Laila Al Amri

Laila Al Amri

Journalist

Saudi private sector’s multi-billion dollar head start on female drivers

Saudi Arabia’s lift on its enduring ban on female drivers is a historic moment. For the Kingdom’s private sector, it also makes for very lucrative business. No sooner had the ban lift come into effect on June 24 that automotive brands and private companies flocked to Saudi roads with ad campaigns, encouraging women to drive in a race to connect with their future consumers; the first and most direct impact the ban lift was forecast to have on the revival and diversification of the Saudi economy.

In effect, Bloomberg forecasts the ban lift to add 90 billion dollars annually to Saudi Arabia’s GDP by 2030. It is no surprise, then, that corporates of all sizes had launched a spate of campaigns in light of Saudi Arabia’s decision allowing women to drive, highlighting the benefits of unrestricted mobility on their daily lives. The money was well spent, with some of these campaigns considerably raising awareness and consideration among Saudi women for brands they had very little interest in historically.

Examples are ample. ALJ (Abdul latif Jameel Motors), the exclusive parent company for Toyota in the Saudi market, offered 500 cars to women’s driving and traffic management schools in a clear statement of its support to female drivers. Lexus featured in a video that showed women the larger role of mobility in their lives. Hyundai Wallan, the official dealer for the automotive  brand in the Kingdom, launched a countdown campaign under the tagline “Take Off Safely” for a number of days, encouraging Saudi women to freely and confidently drive on Saudi roads.

Others, such as Riyadh’s Narcissus hotel and flower shop chain Golden Petals launched limited-time offers and complimentary services for women who would drive to their premises.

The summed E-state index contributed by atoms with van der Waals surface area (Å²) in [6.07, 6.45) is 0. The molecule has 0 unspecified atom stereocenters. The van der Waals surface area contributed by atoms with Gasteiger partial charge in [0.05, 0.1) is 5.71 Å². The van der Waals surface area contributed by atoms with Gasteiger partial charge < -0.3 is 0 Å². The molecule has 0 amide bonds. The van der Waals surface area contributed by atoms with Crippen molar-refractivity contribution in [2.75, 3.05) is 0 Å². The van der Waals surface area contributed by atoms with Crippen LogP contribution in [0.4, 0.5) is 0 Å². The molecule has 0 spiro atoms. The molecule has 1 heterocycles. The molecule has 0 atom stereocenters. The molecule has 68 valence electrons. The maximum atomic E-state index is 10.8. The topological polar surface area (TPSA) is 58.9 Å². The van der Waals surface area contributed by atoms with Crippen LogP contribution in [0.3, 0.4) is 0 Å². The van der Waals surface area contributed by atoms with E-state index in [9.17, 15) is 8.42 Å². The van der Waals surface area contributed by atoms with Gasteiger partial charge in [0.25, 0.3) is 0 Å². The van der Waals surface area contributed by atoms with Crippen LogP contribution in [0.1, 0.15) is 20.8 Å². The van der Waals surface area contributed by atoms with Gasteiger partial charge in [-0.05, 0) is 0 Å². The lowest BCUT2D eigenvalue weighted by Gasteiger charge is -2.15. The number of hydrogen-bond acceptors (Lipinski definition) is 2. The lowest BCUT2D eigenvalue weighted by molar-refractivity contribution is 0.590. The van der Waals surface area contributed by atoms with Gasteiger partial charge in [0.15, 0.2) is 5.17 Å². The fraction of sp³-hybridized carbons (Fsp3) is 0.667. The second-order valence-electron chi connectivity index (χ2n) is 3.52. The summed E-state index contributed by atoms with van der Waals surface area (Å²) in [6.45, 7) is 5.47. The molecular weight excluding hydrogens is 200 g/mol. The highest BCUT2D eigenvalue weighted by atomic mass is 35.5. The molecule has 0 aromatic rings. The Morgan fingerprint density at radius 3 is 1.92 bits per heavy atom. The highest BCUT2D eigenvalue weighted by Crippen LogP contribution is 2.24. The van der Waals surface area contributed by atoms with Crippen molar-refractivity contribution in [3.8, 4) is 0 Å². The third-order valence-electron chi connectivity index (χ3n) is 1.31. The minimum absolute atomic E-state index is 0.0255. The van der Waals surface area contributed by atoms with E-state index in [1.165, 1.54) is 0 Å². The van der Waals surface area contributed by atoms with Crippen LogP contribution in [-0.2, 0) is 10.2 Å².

Saudi automotive services company SASCO also joined in on the action, launching a Twitter campaign supporting female drivers, and introducing them to automotive jargon and slogan – with a viral video to match.

V Kool, the world's leading automotive thermal insulation and vehicle care specialist, also published a series of infographics helping women navigate car parts, elements and functions.

Chevrolet Saudi Arabia called on intending female drivers to share their photos with the hashtag “#UptoMe” in a social competition.

Apps were also present in the mass communication stunts; car rental app Karwa revealed that it will be making a surprise move for Saudi women on the roads on June 24, affirming that this move would be a first-time event for the Middle East region. Walaa Cooperative Insurance Company offered Saudi female drivers tips for road safety and hazard control – unsurprisingly, gaining traction with the Saudi Twittersphere.

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